I wasn’t quite sure what I was getting myself into when I started this book. The story opens with Amanda Greene opening her eyes the morning after a huge fight with her boyfriend and a night of partying. Originally attributing her sense of disorientation to her having had “too much vodka on an empty stomach,” Amanda realizes that the world–and life–that she knew were not quite the same as they were the night before. We follow Amanda through what she believes is her first day of college, except that her schedule does not match that for which she signed up: she’s scheduled for History class, her most loathed subject. Upon arriving at her first class, she seats herself next to an attractive young man whose face seems familiar to her. They exchange a short, strained conversation until their professor, Mr. Totle arrives at the lectern…
The Quality of Writing:
I had never heard of Michael Phillip Cash prior to reading this novel but the title was the reason I decided to look more closely at the novella. I am incredibly glad that I decided to do so because the story presented here is as thought provoking as it is suspenseful and engaging. While many authors simply tell a story to a reader, Cash instead immerses his readers in the story of Amanda and allows us a glimpse into her head.
I initially thought the plot was confusing, but I realized that the point of this story is not to try to guess the ending but to immerse yourself in Amanda’s story and reach the ending hand-in-hand. Cash masterfully provides enough information to the reader to keep us engaged and to provoke thought.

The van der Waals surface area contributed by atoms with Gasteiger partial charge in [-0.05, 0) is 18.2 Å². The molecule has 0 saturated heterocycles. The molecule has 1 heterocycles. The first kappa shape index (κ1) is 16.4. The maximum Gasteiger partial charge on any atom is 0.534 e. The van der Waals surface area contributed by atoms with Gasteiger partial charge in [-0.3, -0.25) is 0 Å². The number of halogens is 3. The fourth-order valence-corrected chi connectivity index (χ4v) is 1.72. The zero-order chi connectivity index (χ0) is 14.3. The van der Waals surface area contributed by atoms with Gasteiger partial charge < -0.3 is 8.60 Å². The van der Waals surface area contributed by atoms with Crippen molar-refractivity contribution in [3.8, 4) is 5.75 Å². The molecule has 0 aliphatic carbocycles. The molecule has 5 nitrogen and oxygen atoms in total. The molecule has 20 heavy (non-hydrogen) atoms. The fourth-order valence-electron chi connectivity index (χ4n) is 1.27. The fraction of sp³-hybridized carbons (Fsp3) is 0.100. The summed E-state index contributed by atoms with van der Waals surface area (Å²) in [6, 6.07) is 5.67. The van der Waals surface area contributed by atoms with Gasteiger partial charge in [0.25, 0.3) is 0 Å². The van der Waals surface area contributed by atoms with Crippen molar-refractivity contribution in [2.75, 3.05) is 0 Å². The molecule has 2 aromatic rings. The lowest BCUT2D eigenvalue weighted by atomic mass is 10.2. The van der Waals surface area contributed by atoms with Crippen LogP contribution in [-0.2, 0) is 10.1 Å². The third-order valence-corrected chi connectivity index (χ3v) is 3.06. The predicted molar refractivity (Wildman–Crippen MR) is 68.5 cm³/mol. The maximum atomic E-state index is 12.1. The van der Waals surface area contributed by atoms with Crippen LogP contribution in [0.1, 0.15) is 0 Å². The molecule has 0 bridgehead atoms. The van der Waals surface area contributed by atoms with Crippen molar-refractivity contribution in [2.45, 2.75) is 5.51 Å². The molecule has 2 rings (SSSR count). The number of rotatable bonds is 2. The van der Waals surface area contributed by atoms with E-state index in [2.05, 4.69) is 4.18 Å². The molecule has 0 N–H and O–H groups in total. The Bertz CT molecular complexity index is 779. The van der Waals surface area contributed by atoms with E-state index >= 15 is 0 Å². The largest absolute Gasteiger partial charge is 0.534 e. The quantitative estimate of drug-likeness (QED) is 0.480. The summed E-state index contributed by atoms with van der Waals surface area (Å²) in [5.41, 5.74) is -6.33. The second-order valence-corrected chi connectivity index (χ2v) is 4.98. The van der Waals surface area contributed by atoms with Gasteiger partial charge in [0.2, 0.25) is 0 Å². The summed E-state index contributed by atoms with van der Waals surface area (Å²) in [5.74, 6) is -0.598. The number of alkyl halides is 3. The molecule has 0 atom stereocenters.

-Amanda: A typical college girl with a complicated past, Amanda is a prime example of humanity. Seeking acceptance and safety in a world that has handed her a shitty hand, Amanda connects with readers of all types because she truly epitomizes the idea that a person can do a bad thing, but not be a bad person.
-Patrick: While not a main character, through Amanda’s eyes we see that Patrick is an exceptional person. Always supportive and protective, he is one of the few people with whom Amanda feels safe.
-Nick: Amanda’s initial impression of Nick is one of dislike; however, as the story progresses, Amanda begins to trust him (unlike me).
-Mr. Totle: Filled with arrogance and misogyny in equal measure, Mr. Totle embodies both impatience and irascibility.
Overall Opinion: [[Beware of spoilers]]
Only after reading the story twice could I decide whether or not I enjoyed it. I have come to the conclusion that I did. The plot was engaging, and I found myself over-identifying with Amanda. Using the philosophical works of Aristotle–namely his law of association–to draw connections between the historical past and Amanda’s past made the story immensely thought-provoking. The George Santayana quote Cash uses prior to the start of Chapter 1 summarizes one of the main themes of the story: “Those who do not remember the past are condemned to repeat it.” The one thing that I took away from this story? One must truly understand that our past makes us who we are, and only by learning from it can we grow and become our best self, the self that we are meant to be.